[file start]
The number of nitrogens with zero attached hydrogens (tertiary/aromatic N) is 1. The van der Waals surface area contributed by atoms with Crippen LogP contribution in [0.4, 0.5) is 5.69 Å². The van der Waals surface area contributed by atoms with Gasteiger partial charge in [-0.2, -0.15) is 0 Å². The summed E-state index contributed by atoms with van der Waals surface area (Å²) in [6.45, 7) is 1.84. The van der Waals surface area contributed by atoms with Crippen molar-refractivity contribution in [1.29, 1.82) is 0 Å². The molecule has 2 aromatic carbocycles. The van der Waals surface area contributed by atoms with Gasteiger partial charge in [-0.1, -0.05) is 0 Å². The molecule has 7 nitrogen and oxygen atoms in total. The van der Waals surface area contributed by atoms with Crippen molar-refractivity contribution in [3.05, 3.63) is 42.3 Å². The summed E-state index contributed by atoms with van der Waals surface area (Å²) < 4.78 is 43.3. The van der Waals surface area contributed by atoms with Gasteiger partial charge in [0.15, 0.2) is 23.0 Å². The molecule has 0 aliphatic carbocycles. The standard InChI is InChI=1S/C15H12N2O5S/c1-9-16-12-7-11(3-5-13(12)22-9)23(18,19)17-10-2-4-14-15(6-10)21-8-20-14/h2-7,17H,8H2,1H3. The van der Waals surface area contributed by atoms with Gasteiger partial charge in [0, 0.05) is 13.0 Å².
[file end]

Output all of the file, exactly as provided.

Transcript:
The number of nitrogens with zero attached hydrogens (tertiary/aromatic N) is 1. The van der Waals surface area contributed by atoms with Crippen LogP contribution in [0.4, 0.5) is 5.69 Å². The van der Waals surface area contributed by atoms with Gasteiger partial charge in [-0.2, -0.15) is 0 Å². The summed E-state index contributed by atoms with van der Waals surface area (Å²) in [6.45, 7) is 1.84. The van der Waals surface area contributed by atoms with Crippen molar-refractivity contribution in [1.29, 1.82) is 0 Å². The molecule has 2 aromatic carbocycles. The van der Waals surface area contributed by atoms with Gasteiger partial charge in [-0.1, -0.05) is 0 Å². The molecule has 7 nitrogen and oxygen atoms in total. The van der Waals surface area contributed by atoms with Crippen molar-refractivity contribution in [3.05, 3.63) is 42.3 Å². The summed E-state index contributed by atoms with van der Waals surface area (Å²) < 4.78 is 43.3. The van der Waals surface area contributed by atoms with Gasteiger partial charge in [0.15, 0.2) is 23.0 Å². The molecule has 0 aliphatic carbocycles. The standard InChI is InChI=1S/C15H12N2O5S/c1-9-16-12-7-11(3-5-13(12)22-9)23(18,19)17-10-2-4-14-15(6-10)21-8-20-14/h2-7,17H,8H2,1H3. The van der Waals surface area contributed by atoms with Gasteiger partial charge in [0, 0.05) is 13.0 Å².